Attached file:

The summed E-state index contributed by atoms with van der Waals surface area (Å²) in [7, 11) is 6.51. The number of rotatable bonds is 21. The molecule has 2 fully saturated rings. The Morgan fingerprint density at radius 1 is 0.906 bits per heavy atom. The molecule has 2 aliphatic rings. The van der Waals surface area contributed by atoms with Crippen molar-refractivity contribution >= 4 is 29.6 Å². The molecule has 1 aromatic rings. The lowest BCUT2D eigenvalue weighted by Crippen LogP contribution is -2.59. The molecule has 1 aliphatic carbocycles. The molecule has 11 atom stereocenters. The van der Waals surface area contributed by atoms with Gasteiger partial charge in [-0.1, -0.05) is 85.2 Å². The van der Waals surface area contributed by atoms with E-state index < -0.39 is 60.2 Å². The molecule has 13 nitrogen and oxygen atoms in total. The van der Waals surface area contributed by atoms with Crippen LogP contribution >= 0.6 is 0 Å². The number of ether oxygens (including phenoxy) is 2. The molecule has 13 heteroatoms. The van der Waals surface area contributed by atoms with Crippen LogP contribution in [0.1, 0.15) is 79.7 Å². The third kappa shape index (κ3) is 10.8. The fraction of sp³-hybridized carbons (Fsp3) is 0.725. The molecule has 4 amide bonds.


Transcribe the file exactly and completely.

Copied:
The summed E-state index contributed by atoms with van der Waals surface area (Å²) in [7, 11) is 6.51. The number of rotatable bonds is 21. The molecule has 2 fully saturated rings. The Morgan fingerprint density at radius 1 is 0.906 bits per heavy atom. The molecule has 2 aliphatic rings. The van der Waals surface area contributed by atoms with Crippen molar-refractivity contribution >= 4 is 29.6 Å². The molecule has 1 aromatic rings. The lowest BCUT2D eigenvalue weighted by Crippen LogP contribution is -2.59. The molecule has 1 aliphatic carbocycles. The molecule has 11 atom stereocenters. The van der Waals surface area contributed by atoms with Gasteiger partial charge in [-0.1, -0.05) is 85.2 Å². The van der Waals surface area contributed by atoms with E-state index < -0.39 is 60.2 Å². The molecule has 13 nitrogen and oxygen atoms in total. The van der Waals surface area contributed by atoms with Crippen LogP contribution >= 0.6 is 0 Å². The number of ether oxygens (including phenoxy) is 2. The molecule has 13 heteroatoms. The van der Waals surface area contributed by atoms with Crippen LogP contribution in [0.1, 0.15) is 79.7 Å². The third kappa shape index (κ3) is 10.8. The fraction of sp³-hybridized carbons (Fsp3) is 0.725. The molecule has 4 amide bonds.